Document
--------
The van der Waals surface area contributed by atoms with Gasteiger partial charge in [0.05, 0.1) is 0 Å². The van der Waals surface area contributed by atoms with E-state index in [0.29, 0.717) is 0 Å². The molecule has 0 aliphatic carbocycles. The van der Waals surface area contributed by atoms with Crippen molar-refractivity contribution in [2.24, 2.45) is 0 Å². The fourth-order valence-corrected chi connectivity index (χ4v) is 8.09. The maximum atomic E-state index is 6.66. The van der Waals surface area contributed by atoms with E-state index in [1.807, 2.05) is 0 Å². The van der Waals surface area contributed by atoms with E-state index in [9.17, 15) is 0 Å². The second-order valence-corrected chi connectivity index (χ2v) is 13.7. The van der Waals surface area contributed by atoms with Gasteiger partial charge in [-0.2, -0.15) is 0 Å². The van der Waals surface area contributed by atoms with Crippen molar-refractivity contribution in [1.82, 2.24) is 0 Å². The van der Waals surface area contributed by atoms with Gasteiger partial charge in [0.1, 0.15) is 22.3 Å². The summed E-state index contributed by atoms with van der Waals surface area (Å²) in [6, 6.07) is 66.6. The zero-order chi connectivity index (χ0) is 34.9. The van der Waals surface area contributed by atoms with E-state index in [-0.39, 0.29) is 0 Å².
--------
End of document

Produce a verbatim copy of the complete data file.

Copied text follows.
The van der Waals surface area contributed by atoms with Gasteiger partial charge in [0.05, 0.1) is 0 Å². The van der Waals surface area contributed by atoms with E-state index in [0.29, 0.717) is 0 Å². The molecule has 0 aliphatic carbocycles. The van der Waals surface area contributed by atoms with Crippen molar-refractivity contribution in [2.24, 2.45) is 0 Å². The fourth-order valence-corrected chi connectivity index (χ4v) is 8.09. The maximum atomic E-state index is 6.66. The van der Waals surface area contributed by atoms with E-state index in [1.807, 2.05) is 0 Å². The van der Waals surface area contributed by atoms with E-state index in [9.17, 15) is 0 Å². The second-order valence-corrected chi connectivity index (χ2v) is 13.7. The van der Waals surface area contributed by atoms with Gasteiger partial charge in [-0.2, -0.15) is 0 Å². The van der Waals surface area contributed by atoms with Crippen molar-refractivity contribution in [1.82, 2.24) is 0 Å². The van der Waals surface area contributed by atoms with Gasteiger partial charge in [0.1, 0.15) is 22.3 Å². The summed E-state index contributed by atoms with van der Waals surface area (Å²) in [6, 6.07) is 66.6. The zero-order chi connectivity index (χ0) is 34.9. The van der Waals surface area contributed by atoms with E-state index in [-0.39, 0.29) is 0 Å².